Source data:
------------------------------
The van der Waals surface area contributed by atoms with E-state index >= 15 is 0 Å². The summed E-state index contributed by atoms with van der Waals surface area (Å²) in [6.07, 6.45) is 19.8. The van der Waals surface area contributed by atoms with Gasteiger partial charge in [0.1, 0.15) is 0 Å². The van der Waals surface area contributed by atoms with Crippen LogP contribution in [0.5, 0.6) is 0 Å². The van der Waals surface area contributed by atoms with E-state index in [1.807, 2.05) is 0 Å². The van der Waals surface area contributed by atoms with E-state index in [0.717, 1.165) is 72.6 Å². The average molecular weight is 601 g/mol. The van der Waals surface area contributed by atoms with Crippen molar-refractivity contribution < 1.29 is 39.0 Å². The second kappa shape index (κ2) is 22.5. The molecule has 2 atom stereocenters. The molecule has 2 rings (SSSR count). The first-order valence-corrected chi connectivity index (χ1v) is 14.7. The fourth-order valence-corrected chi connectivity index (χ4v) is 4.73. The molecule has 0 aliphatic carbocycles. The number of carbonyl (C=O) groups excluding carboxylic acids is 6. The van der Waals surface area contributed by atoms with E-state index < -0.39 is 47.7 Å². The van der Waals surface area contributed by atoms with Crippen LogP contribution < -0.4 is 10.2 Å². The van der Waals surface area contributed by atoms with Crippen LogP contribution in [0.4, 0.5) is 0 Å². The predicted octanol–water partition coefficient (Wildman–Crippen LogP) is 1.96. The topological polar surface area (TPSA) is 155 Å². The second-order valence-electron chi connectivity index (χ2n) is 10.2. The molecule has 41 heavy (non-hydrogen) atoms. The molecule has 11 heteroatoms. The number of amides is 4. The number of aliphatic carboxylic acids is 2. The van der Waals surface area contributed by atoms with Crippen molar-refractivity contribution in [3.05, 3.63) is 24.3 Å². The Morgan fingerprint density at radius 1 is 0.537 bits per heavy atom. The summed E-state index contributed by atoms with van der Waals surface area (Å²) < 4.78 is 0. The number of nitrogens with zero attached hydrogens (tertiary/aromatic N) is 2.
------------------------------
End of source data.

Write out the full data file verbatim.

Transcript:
The van der Waals surface area contributed by atoms with E-state index >= 15 is 0 Å². The summed E-state index contributed by atoms with van der Waals surface area (Å²) in [6.07, 6.45) is 19.8. The van der Waals surface area contributed by atoms with Gasteiger partial charge in [0.1, 0.15) is 0 Å². The van der Waals surface area contributed by atoms with Crippen LogP contribution in [0.5, 0.6) is 0 Å². The van der Waals surface area contributed by atoms with E-state index in [1.807, 2.05) is 0 Å². The van der Waals surface area contributed by atoms with E-state index in [0.717, 1.165) is 72.6 Å². The average molecular weight is 601 g/mol. The van der Waals surface area contributed by atoms with Crippen molar-refractivity contribution < 1.29 is 39.0 Å². The second kappa shape index (κ2) is 22.5. The molecule has 2 atom stereocenters. The molecule has 2 rings (SSSR count). The first-order valence-corrected chi connectivity index (χ1v) is 14.7. The fourth-order valence-corrected chi connectivity index (χ4v) is 4.73. The molecule has 0 aliphatic carbocycles. The number of carbonyl (C=O) groups excluding carboxylic acids is 6. The van der Waals surface area contributed by atoms with E-state index < -0.39 is 47.7 Å². The van der Waals surface area contributed by atoms with Crippen LogP contribution < -0.4 is 10.2 Å². The van der Waals surface area contributed by atoms with Crippen LogP contribution in [0.4, 0.5) is 0 Å². The predicted octanol–water partition coefficient (Wildman–Crippen LogP) is 1.96. The topological polar surface area (TPSA) is 155 Å². The second-order valence-electron chi connectivity index (χ2n) is 10.2. The molecule has 41 heavy (non-hydrogen) atoms. The molecule has 11 heteroatoms. The number of amides is 4. The number of aliphatic carboxylic acids is 2. The van der Waals surface area contributed by atoms with Crippen molar-refractivity contribution in [3.05, 3.63) is 24.3 Å². The Morgan fingerprint density at radius 1 is 0.537 bits per heavy atom. The summed E-state index contributed by atoms with van der Waals surface area (Å²) < 4.78 is 0. The number of nitrogens with zero attached hydrogens (tertiary/aromatic N) is 2.